If we are to make a structure where the solar months of the year are grouped in pairs, similar to the way we must group together months in two in order to reach a whole number (59), then it seems reasonable to start by assuming that two solar months equals 61 days.
Six such 61-day-periods amounts to 366 days or one day too much. This problem could be solved for example by letting the last double-month have 60 days, but that is not a beautiful solution.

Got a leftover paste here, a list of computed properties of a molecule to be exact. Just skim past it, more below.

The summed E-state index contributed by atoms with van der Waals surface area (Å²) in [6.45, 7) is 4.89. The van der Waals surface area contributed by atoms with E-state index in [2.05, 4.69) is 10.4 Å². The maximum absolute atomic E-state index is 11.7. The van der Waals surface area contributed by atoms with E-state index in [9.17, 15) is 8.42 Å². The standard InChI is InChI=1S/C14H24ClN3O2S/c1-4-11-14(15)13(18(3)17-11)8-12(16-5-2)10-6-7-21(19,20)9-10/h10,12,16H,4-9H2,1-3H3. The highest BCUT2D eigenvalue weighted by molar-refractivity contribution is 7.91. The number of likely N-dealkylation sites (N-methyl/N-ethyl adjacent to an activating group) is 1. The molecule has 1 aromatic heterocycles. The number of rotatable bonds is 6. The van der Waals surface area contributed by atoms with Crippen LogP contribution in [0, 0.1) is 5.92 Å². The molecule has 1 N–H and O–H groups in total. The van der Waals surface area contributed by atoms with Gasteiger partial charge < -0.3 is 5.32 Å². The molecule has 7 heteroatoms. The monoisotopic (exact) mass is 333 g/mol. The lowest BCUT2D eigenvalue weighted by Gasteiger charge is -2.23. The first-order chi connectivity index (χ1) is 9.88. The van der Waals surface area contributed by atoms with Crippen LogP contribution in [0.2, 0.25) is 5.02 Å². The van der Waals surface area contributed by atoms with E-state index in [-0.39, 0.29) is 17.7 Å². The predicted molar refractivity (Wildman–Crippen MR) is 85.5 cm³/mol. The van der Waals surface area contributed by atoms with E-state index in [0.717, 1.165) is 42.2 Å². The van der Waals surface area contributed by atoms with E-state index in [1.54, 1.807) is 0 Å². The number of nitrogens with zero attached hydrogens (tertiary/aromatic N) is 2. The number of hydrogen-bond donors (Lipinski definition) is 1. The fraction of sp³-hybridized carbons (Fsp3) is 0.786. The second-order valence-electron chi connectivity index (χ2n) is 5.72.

In our own almanac we can imagine 4 double-months with 30 + 31 = 61 days: March+April, May+June, August+September, October+November. July then does not fit in, having 31 days in spite of also August having 31 days. And we can see the same pattern in December, having 31 days in spite of January also having 31 days. February is a special case with only 28 days (in an ordinary year).
I believe the explanation for February is an attempt to coordinate our calendar with the four cardinal points (equinoxes and solstices). These give the following restrictions:
Though then we reach 366 instead of 365. As the seasons must be mirrored when we are south of the equator I have added the south version below. In the north hemisphere 'winter' is the shortest season, which in a way explains the length of February.